He was an author of the Fourth Assessment Report by the Intergovernmental Panel on Climate Change, a United Nations body that received the Nobel Peace Prize jointly with Al Gore in 2007.

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The overarching aim set before the conference was one that climate campaigners and vulnerable countries had found far too modest - namely, to “keep alive” the 2015 Paris Agreement's target to cap global warming at 1.5 degrees Celsius (2.7 Fahrenheit) above pre-industrial levels.

Scientists say that to go beyond a rise of 1.5C would unleash extreme sea-level rise and catastrophes including crippling droughts, monstrous storms and wildfires far worse than those the world is already suffering.

But national pledges made so far to cut greenhouse emissions - mostly carbon dioxide from burning coal, oil and gas - would only cap the average global temperature rise at 2.4 Celsius.

Cyclone Amphan tore down homes as it ripped through Nildumur Kheya Ghat in Satkhira’s Shyamnagar on Wednesday. Photo: Tomzid Mollick

The biggest outcome of the conference is that all the countries agreed to keep the level of temperature rise below 2 degrees Celsius, although scientists say it should be 1.5 degrees, according to Atiq, executive director of the Bangladesh Centre for Advanced Studies.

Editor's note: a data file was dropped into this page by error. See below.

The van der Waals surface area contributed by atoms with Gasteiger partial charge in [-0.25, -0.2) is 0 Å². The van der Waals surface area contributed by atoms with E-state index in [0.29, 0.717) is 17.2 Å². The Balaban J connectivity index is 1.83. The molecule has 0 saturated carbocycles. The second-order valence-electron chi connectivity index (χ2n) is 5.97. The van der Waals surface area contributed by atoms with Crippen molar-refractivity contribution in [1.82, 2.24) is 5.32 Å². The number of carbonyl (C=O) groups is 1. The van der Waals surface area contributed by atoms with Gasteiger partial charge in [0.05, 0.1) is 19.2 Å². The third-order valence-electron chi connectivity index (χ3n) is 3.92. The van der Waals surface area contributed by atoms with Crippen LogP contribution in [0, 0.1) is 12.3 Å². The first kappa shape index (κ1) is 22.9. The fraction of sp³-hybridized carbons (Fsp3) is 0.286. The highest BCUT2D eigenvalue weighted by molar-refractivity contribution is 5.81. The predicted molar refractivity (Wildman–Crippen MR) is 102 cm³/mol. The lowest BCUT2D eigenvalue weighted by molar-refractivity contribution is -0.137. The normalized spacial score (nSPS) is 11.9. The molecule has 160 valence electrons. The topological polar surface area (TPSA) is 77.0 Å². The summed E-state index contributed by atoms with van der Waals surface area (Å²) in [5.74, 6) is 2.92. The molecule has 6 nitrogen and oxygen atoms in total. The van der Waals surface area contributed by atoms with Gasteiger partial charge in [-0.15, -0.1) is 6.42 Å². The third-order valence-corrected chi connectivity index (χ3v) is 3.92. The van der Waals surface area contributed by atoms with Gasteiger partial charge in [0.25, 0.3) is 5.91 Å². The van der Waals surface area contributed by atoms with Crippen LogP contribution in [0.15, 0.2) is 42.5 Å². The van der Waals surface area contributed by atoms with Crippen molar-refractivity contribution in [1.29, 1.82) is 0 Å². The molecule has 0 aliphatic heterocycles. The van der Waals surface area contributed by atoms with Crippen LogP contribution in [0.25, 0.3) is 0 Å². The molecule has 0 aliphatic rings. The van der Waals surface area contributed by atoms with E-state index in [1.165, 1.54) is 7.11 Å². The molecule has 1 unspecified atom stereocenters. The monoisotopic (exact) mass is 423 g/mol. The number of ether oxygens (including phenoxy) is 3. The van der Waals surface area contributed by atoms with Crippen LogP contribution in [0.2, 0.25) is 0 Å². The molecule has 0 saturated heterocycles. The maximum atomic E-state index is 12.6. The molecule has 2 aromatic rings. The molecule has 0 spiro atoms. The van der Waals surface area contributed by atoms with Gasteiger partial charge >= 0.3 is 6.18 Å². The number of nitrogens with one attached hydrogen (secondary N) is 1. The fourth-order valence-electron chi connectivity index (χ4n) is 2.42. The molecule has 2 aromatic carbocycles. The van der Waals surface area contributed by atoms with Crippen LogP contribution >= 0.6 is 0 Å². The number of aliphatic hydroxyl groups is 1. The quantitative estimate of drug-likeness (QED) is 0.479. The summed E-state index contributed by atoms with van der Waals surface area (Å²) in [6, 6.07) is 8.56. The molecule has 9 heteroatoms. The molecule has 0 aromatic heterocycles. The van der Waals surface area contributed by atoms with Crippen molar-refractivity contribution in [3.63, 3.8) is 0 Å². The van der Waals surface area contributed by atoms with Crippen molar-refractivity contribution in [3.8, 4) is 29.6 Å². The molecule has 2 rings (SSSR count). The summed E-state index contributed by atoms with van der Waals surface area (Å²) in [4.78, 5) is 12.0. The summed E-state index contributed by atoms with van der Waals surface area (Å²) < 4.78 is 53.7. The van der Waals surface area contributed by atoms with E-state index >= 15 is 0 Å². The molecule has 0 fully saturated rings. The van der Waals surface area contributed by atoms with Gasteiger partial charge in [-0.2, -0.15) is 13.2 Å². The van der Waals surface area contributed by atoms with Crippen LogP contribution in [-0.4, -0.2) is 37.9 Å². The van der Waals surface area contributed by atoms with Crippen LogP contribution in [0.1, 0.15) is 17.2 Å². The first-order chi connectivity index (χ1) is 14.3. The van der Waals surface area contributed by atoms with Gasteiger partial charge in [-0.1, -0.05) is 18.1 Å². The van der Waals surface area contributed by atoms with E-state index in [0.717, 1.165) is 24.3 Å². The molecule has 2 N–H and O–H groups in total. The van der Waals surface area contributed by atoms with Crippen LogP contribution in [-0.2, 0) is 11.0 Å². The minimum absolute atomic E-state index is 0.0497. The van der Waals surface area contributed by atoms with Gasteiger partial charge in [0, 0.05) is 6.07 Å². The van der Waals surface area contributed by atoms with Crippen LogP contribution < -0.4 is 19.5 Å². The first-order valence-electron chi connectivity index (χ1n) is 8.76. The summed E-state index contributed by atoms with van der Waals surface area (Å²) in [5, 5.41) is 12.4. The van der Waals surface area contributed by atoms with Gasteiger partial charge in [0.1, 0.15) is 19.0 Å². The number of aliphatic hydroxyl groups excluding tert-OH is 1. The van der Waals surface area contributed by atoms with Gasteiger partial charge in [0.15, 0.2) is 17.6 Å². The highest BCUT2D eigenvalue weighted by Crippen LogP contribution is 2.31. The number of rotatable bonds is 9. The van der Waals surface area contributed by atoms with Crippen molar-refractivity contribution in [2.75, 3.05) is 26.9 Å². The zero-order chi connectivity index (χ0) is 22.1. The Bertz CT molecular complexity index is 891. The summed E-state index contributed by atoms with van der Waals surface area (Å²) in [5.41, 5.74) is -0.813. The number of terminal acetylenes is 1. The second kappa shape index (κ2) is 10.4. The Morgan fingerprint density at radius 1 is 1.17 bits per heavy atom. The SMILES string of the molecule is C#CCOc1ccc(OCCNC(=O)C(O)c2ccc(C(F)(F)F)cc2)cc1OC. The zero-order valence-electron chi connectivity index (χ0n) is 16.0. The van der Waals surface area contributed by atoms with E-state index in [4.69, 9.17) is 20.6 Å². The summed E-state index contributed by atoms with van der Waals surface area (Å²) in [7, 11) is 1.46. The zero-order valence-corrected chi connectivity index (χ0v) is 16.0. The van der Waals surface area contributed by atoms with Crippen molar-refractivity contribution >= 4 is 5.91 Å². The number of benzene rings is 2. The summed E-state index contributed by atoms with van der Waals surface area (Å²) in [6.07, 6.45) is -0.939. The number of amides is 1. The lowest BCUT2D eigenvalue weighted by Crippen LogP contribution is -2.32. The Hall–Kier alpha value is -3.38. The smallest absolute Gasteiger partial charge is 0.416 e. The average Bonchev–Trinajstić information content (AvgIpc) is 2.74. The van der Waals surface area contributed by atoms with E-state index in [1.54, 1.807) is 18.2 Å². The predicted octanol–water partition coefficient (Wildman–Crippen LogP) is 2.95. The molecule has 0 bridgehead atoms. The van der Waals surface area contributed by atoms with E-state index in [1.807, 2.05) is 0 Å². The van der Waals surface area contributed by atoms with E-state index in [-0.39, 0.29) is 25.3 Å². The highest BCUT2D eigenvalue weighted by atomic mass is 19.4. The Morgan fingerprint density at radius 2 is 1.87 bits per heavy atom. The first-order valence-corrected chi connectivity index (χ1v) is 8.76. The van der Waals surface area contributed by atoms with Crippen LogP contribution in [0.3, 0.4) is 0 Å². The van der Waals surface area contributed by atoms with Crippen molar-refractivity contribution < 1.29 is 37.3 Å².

The deal gave the poorest nations more promises, but no guarantees, that they would finally get more of the financial help they have long been told they will get.

It urged rich countries to double finance for climate adaptation by 2025 from 2019 levels, offering funding that has been a key demand of small island nations at the conference.

Adaptation funds primarily go to the very poorest countries and currently take up only a small fraction of climate funding.

A UN committee will also report next year on progress towards delivering the $100 billion per year in overall annual climate funding that rich nations had promised by 2020 but failed to deliver. And governments will be summoned to meet in 2022, 2024 and 2026 to discuss climate finance.

Yet even $100 billion a year is far short of poorer countries' actual needs, which could hit $300 billion by 2030 in adaptation costs alone, according to the United Nations, in addition to economic losses from crop failure or climate-related disasters.